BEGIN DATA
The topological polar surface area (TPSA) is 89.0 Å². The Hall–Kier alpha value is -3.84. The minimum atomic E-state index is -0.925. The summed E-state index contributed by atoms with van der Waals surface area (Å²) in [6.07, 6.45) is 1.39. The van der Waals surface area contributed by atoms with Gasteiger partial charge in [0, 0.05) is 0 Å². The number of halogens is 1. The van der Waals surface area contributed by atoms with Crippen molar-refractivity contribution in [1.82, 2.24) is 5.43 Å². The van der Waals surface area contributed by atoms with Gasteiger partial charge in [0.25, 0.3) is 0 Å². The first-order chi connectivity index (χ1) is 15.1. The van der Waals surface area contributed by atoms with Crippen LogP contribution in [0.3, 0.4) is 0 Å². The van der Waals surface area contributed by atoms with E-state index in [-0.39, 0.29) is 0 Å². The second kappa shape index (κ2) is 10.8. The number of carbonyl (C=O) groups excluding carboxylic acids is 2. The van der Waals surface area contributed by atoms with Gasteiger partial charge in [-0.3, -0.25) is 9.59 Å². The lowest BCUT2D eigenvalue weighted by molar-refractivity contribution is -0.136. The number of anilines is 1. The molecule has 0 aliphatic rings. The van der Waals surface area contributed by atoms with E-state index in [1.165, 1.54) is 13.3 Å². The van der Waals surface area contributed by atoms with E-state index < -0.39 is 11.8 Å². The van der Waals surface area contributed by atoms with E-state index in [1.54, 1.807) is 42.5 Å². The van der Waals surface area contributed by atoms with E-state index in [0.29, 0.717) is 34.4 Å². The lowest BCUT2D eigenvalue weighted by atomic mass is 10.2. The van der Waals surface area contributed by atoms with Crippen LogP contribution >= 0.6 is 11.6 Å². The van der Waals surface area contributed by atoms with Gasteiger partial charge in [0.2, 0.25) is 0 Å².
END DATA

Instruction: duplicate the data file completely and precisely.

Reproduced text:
The topological polar surface area (TPSA) is 89.0 Å². The Hall–Kier alpha value is -3.84. The minimum atomic E-state index is -0.925. The summed E-state index contributed by atoms with van der Waals surface area (Å²) in [6.07, 6.45) is 1.39. The van der Waals surface area contributed by atoms with Gasteiger partial charge in [0, 0.05) is 0 Å². The number of halogens is 1. The van der Waals surface area contributed by atoms with Crippen molar-refractivity contribution in [1.82, 2.24) is 5.43 Å². The van der Waals surface area contributed by atoms with Gasteiger partial charge in [0.25, 0.3) is 0 Å². The first-order chi connectivity index (χ1) is 15.1. The van der Waals surface area contributed by atoms with Crippen LogP contribution in [0.3, 0.4) is 0 Å². The van der Waals surface area contributed by atoms with E-state index in [-0.39, 0.29) is 0 Å². The second kappa shape index (κ2) is 10.8. The number of carbonyl (C=O) groups excluding carboxylic acids is 2. The van der Waals surface area contributed by atoms with Gasteiger partial charge in [-0.3, -0.25) is 9.59 Å². The lowest BCUT2D eigenvalue weighted by molar-refractivity contribution is -0.136. The number of anilines is 1. The molecule has 0 aliphatic rings. The van der Waals surface area contributed by atoms with E-state index in [1.165, 1.54) is 13.3 Å². The van der Waals surface area contributed by atoms with E-state index < -0.39 is 11.8 Å². The van der Waals surface area contributed by atoms with E-state index in [1.54, 1.807) is 42.5 Å². The van der Waals surface area contributed by atoms with E-state index in [0.29, 0.717) is 34.4 Å². The lowest BCUT2D eigenvalue weighted by atomic mass is 10.2. The van der Waals surface area contributed by atoms with Crippen LogP contribution >= 0.6 is 11.6 Å². The van der Waals surface area contributed by atoms with Gasteiger partial charge in [0.2, 0.25) is 0 Å².